Two years ago, I heard about a therapist in Hawaii who cured a complete ward of criminally insane patients–without ever seeing any of them. The psychologist would study an inmate’s chart and then look within himself to see how he created that person’s illness. As he improved himself, the patient improved.
When I first heard this story, I thought it was an urban legend. How could anyone heal anyone else by healing himself? How could even the best self-improvement master cure the criminally insane?
It didn’t make any sense. It wasn’t logical, so I dismissed the story.
However, I heard it again a year later. I heard that the therapist had used a Hawaiian healing process called ho ‘oponopono. I had never heard of it, yet I couldn’t let it leave my mind. If the story was at all true, I had to know more.
I had always understood “total responsibility” to mean that I am responsible for what I think and do. Beyond that, it’s out of my hands. I think that most people think of total responsibility that way. We’re responsible for what we do, not what anyone else does. The Hawaiian therapist who healed those mentally ill people would teach me an advanced new perspective about total responsibility.
His name is Dr. Ihaleakala Hew Len. We probably spent an hour talking on our first phone call. I asked him to tell me the complete story of his work as a therapist. He explained that he worked at Hawaii State Hospital for four years. That ward where they kept the criminally insane was dangerous. Psychologists quit on a monthly basis. The staff called in sick a lot or simply quit. People would walk through that ward with their backs against the wall, afraid of being attacked by patients. It was not a pleasant place to live, work, or visit.
Dr. Len told me that he never saw patients. He agreed to have an office and to review their files. While he looked at those files, he would work on himself. As he worked on himself, patients began to heal.
“After a few months, patients that had to be shackled were being allowed to walk freely,” he told me. “Others who had to be heavily medicated were getting off their medications. And those who had no chance of ever being released were being freed.”
I was in awe.
“Not only that,” he went on, “but the staff began to enjoy coming to work. Absenteeism and turnover disappeared. We ended up with more staff than we needed because patients were being released, and all the staff was showing up to work. Today, that ward is closed.”
This is where I had to ask the million dollar question: “What were you doing within yourself that caused those people to change?”
“I was simply healing the part of me that created them,” he said.
I didn’t understand.
Dr. Len explained that total responsibility for your life means that everything in your life – simply because it is in your life–is your responsibility. In a literal sense the entire world is your creation.
Whew. This is tough to swallow. Being responsible for what I say or do is one thing. Being responsible for what everyone in my life says or does is quite another. Yet, the truth is this: if you take complete responsibility for your life, then everything you see, hear, taste, touch, or in any way experience is your responsibility because it is in your life.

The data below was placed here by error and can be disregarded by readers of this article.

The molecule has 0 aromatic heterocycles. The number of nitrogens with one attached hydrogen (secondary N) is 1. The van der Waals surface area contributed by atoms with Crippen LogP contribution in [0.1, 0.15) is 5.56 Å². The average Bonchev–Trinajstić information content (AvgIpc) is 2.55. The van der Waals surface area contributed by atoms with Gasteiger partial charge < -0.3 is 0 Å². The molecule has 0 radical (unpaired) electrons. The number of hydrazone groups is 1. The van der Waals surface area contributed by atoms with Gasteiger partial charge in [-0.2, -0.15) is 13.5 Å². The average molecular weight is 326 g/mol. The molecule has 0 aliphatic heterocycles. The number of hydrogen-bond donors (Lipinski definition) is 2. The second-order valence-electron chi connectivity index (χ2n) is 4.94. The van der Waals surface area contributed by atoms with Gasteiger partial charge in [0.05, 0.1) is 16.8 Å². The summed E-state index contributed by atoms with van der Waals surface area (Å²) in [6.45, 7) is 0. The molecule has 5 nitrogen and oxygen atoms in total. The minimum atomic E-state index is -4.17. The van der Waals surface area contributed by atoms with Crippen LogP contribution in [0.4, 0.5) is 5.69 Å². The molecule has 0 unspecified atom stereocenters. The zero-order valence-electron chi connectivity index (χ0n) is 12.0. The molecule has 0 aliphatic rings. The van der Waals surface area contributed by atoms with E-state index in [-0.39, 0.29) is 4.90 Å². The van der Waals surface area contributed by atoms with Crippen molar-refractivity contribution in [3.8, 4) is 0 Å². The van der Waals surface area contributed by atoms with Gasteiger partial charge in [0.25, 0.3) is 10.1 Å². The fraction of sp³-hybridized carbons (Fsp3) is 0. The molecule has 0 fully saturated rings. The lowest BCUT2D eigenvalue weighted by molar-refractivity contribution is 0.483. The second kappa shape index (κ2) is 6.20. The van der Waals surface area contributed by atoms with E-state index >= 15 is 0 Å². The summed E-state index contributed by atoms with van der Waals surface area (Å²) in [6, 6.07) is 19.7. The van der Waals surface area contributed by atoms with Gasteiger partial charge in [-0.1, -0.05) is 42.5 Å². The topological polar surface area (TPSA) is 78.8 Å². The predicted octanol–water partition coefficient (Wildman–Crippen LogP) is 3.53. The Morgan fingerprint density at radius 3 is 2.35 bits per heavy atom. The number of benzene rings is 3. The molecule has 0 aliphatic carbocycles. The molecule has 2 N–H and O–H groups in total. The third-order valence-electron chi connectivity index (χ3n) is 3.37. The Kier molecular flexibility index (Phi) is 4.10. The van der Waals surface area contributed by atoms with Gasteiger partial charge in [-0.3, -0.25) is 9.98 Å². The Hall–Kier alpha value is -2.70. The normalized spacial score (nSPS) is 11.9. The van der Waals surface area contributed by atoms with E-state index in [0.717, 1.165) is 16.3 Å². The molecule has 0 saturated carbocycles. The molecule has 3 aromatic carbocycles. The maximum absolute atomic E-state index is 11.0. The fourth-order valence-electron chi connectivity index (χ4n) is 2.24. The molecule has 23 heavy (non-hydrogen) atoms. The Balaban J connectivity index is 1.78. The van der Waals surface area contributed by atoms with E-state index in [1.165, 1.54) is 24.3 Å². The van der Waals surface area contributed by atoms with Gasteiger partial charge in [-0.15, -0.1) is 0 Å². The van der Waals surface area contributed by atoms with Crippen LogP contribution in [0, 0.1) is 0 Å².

This means that terrorist activity, the president, the economy–anything you experience and don’t like–is up for you to heal. They don’t exist, in a manner of speaking, except as projections from inside you. The problem isn’t with them, it’s with you, and to change them, you have to change you.
I know this is tough to grasp, let alone accept or actually live. Blame is far easier than total responsibility, but as I spoke with Dr. Len, I began to realize that healing for him and in ho ‘oponopono means loving yourself. If you want to improve your life, you have to heal your life. If you want to cure anyone–even a mentally ill criminal–you do it by healing you.
I asked Dr. Len how he went about healing himself. What was he doing, exactly, when he looked at those patients’ files?
“I just kept saying, ‘I’m sorry’ and ‘I love you’ over and over again,” he explained.
Turns out that loving yourself is the greatest way to improve yourself, and as you improve yourself, your improve your world. Let me give you a quick example of how this works: one day, someone sent me an email that upset me. In the past I would have handled it by working on my emotional hot buttons or by trying to reason with the person who sent the nasty message. This time, I decided to try Dr. Len’s method. I kept silently saying, “I’m sorry” and “I love you,” I didn’t say it to anyone in particular. I was simply evoking the spirit of love to heal within me what was creating the outer circumstance.
Within an hour I got an e-mail from the same person. He apologized for his previous message. Keep in mind that I didn’t take any outward action to get that apology. I didn’t even write him back. Yet, by saying “I love you,” I somehow healed within me what was creating him.
I later attended a ho ‘oponopono workshop run by Dr. Len. He’s now 70 years old, considered a grandfatherly shaman, and is somewhat reclusive. He praised my book, The Attractor Factor. He told me that as I improve myself, my book’s vibration will raise, and everyone will feel it when they read it. In short, as I improve, my readers will improve.
“What about the books that are already sold and out there?” I asked.
“They aren’t out there,” he explained, once again blowing my mind with his mystic wisdom. “They are still in you.”
In short, there is no out there.
It would take a whole book to explain this advanced technique with the depth it deserves. Suffice it to say that whenever you want to improve anything in your life, there’s only one place to look: inside you.
“When you look, do it with love.”
This is an excerpt from “Zero Limits” by Joe Vitale and Dr. Hew Len. available from Cygnus